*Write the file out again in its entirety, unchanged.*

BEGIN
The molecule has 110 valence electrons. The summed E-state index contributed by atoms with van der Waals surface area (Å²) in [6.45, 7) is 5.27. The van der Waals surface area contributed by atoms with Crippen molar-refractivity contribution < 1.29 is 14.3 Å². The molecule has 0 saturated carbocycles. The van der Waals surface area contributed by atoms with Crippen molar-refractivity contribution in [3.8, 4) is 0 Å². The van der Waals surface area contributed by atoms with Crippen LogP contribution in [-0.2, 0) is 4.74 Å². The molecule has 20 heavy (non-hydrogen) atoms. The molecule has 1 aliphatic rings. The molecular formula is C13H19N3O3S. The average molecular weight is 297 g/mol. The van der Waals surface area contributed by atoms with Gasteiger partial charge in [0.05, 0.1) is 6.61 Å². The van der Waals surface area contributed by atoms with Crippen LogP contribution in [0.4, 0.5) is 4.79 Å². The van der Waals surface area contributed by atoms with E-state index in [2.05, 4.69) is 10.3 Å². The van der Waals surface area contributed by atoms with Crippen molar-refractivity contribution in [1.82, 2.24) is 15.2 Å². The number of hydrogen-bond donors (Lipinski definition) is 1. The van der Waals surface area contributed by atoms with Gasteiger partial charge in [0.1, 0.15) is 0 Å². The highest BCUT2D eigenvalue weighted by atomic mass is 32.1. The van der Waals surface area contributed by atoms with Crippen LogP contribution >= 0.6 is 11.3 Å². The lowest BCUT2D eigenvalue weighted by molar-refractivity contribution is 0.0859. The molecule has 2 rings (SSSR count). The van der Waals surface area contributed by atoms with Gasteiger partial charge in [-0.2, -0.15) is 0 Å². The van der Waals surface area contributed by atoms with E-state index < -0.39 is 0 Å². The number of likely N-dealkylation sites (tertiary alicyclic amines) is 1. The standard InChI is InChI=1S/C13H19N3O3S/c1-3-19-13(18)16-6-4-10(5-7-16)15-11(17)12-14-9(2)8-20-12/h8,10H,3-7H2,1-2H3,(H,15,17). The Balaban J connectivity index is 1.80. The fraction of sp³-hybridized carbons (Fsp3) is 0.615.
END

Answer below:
The molecule has 110 valence electrons. The summed E-state index contributed by atoms with van der Waals surface area (Å²) in [6.45, 7) is 5.27. The van der Waals surface area contributed by atoms with Crippen molar-refractivity contribution < 1.29 is 14.3 Å². The molecule has 0 saturated carbocycles. The van der Waals surface area contributed by atoms with Crippen molar-refractivity contribution in [3.8, 4) is 0 Å². The van der Waals surface area contributed by atoms with Crippen LogP contribution in [-0.2, 0) is 4.74 Å². The molecule has 20 heavy (non-hydrogen) atoms. The molecule has 1 aliphatic rings. The molecular formula is C13H19N3O3S. The average molecular weight is 297 g/mol. The van der Waals surface area contributed by atoms with Gasteiger partial charge in [0.05, 0.1) is 6.61 Å². The van der Waals surface area contributed by atoms with Crippen LogP contribution in [0.4, 0.5) is 4.79 Å². The van der Waals surface area contributed by atoms with E-state index in [2.05, 4.69) is 10.3 Å². The van der Waals surface area contributed by atoms with Crippen molar-refractivity contribution in [1.82, 2.24) is 15.2 Å². The number of hydrogen-bond donors (Lipinski definition) is 1. The van der Waals surface area contributed by atoms with Gasteiger partial charge in [0.1, 0.15) is 0 Å². The highest BCUT2D eigenvalue weighted by atomic mass is 32.1. The van der Waals surface area contributed by atoms with Crippen LogP contribution >= 0.6 is 11.3 Å². The lowest BCUT2D eigenvalue weighted by molar-refractivity contribution is 0.0859. The molecule has 2 rings (SSSR count). The van der Waals surface area contributed by atoms with Gasteiger partial charge in [-0.2, -0.15) is 0 Å². The van der Waals surface area contributed by atoms with E-state index < -0.39 is 0 Å². The number of likely N-dealkylation sites (tertiary alicyclic amines) is 1. The standard InChI is InChI=1S/C13H19N3O3S/c1-3-19-13(18)16-6-4-10(5-7-16)15-11(17)12-14-9(2)8-20-12/h8,10H,3-7H2,1-2H3,(H,15,17). The Balaban J connectivity index is 1.80. The fraction of sp³-hybridized carbons (Fsp3) is 0.615.